Descending the escalator, a line stretched through the lobby of the Baltimore Convention Center all the way to the exterior doors that opened onto Charles Street. It’s not often you see a line at an antique show these days and this one on the surface was a good sign. A closer look however revealed that many, if not most, of the people in the line had complimentary passes. Perhaps with the economy being what it is, the free passes would mean at least the possibility of sales being made on the floor. An alternative theory presented was that these were the dedicated buyers, lined up waiting for the doors to open, who had been given passes by dealers.
I was asked before heading to Baltimore if the promoters were able to fill the show. I don’t have a count compared with the previous year, but there did seem to be a few empty booths. I also knew of a few dealers who did not make the show this year for whatever reason. A news report Saturday evening didn’t give any indication as to how well-attended the show was, but the dealer interviewed did say the industry might not be as impacted by the economy as one might expect. I don’t know what one might expect, but it would be hard to say the economy–and a host of other factors–hasn’t made a dent in the trade.
That news report also contained comments from the reporter as she observed the fabric on an English wing chair. It was in such good condition, the reporter noted it was just like one you could buy in a store. Perhaps next year the show will add to its lecture series an antiques primer for tv reporters.
The merchandise at the show didn’t vary much from the year before. Some of the empty booths indicated dealers in Asian antiques for whatever reason didn’t make it. Still there was plenty of Chinese and Japanese antiquities to go around. Jon Eric Riis, whose modern versions of Chinese silk robes have been a show stopper, if not a big seller, was notably absent from this year’s show.
One dealer offered a Japanese copper brazier lobster bowl, displayed beside a printout from an Asian sale at Christie’s later this month. As the dealer pointed out, the estimate on the one at Christie’s was more than the one offered here for retail. It could be a case of apples and oranges, or Fuji and Granny Smith apples, or it could be an indication of a role reversal of sorts for retailers and high-end auctioneers in today’s marketplace. It stands to reason if the premium and commissions for the auction house become a significant enough portion of the out-the-door price, the final consumer, dealer and whomever they purchased the object from may benefit from going around the hammer.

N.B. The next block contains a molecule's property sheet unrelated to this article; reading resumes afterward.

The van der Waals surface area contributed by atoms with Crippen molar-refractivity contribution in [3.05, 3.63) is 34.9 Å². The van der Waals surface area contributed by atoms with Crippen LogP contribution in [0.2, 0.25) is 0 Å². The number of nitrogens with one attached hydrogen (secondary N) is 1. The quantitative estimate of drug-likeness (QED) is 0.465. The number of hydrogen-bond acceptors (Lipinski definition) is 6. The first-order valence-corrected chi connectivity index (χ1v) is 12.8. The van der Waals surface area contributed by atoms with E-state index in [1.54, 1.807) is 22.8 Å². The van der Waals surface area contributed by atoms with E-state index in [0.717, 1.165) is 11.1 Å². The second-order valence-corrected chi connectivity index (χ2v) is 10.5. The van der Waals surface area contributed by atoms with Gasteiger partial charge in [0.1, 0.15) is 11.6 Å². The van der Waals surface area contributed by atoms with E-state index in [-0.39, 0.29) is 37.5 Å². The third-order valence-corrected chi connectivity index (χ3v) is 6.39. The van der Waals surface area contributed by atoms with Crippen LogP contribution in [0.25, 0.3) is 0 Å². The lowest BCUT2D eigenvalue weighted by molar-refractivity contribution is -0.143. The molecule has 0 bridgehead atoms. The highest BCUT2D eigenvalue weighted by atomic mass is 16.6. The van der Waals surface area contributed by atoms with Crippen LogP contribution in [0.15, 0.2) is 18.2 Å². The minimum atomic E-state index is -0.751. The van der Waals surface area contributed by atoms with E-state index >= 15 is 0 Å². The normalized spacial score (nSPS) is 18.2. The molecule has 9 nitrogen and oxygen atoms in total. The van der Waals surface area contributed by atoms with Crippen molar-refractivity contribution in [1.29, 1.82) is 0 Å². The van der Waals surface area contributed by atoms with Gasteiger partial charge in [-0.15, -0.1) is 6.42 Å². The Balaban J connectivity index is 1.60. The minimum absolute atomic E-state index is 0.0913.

We expected to see some of Baltimore’s own art and antiques, and we were not disappointed. There are at least two still life paintings by famed Baltimore-born artist Andrew John Henry Way. Although based known for his representations of grapes generally shown suspended in clusters against a neutral background, occasionally he painted dead game, oysters in their shells and other varieties of fruit, the latter two of which were offered by two dealers. The still life paintings with beer and oysters was full of the charms of luxury and pleasure, balanced by a somewhat somber monotonousness, a reminder of early Dutch paintings.
A Baltimore dealer also brought a bookcase made by Baltimore cabinetmaker John Needles in the early 19th century. It was a welcome site. Furniture is not well-represented at the show. American furniture is even less represented and for empire period furniture, you’d have better luck hailing a cab to Brooklyn from Manhattan at 5 p.m.
There also seem to be greater self-representation by artists at these shows. Oversized images of Jacki O’Nasis, Andy Warhol and President Obama greeted those entering from Charles Street and an artist from Florida completed colorful sunscapes on site.
One of the artists seemed to enjoy a surprising amount of popularity in the show. There are at least five dealers offering seven paintings by Hudson M. Kitchell. A contemporary of Ralph Blakelock, his works are almost always autumn forest scenes under warm light. One can easily spot a painting by him from far away, and perhaps nothing really is gained if viewed with close proximity. His suggestive moody pictures are an emodiment of what Lewis Mumford called the brown decades.
Finally, the galleries at the Baltimore Museum of Art provided a welcome break from the show. Here we are in this colonial city, and one thing very noticeable is the proportionate disparity of American art in the galleries of the museum and on the show floor. America is not looking at herself, or at her past for artistic inspiration and furnishings these days. Scattered around different floors, those Maryland period rooms are magnificent manifestation of the glorious history of the charm city. In the Waterloo Row’s parlor room, the detailed architecture cannot be overwhelmed by the fancy chairs around. Although the Catholic church designed by Benjamin, Latrobe, for whom Robert Mill worked as a clerk, still stands about 20 blocks south of the Museum, Robert Mill’s ten townhouses were erased in 1970’s for some urban housing projects, and the two rooms in the museum are his only surviving legacy. On one side of a fire place, a closet door opens, displaying small cabinet for decanters and wine glasses. I am wondering whether Matha Stewart may use this ingenious idea someday in her show.
…back to you Martha.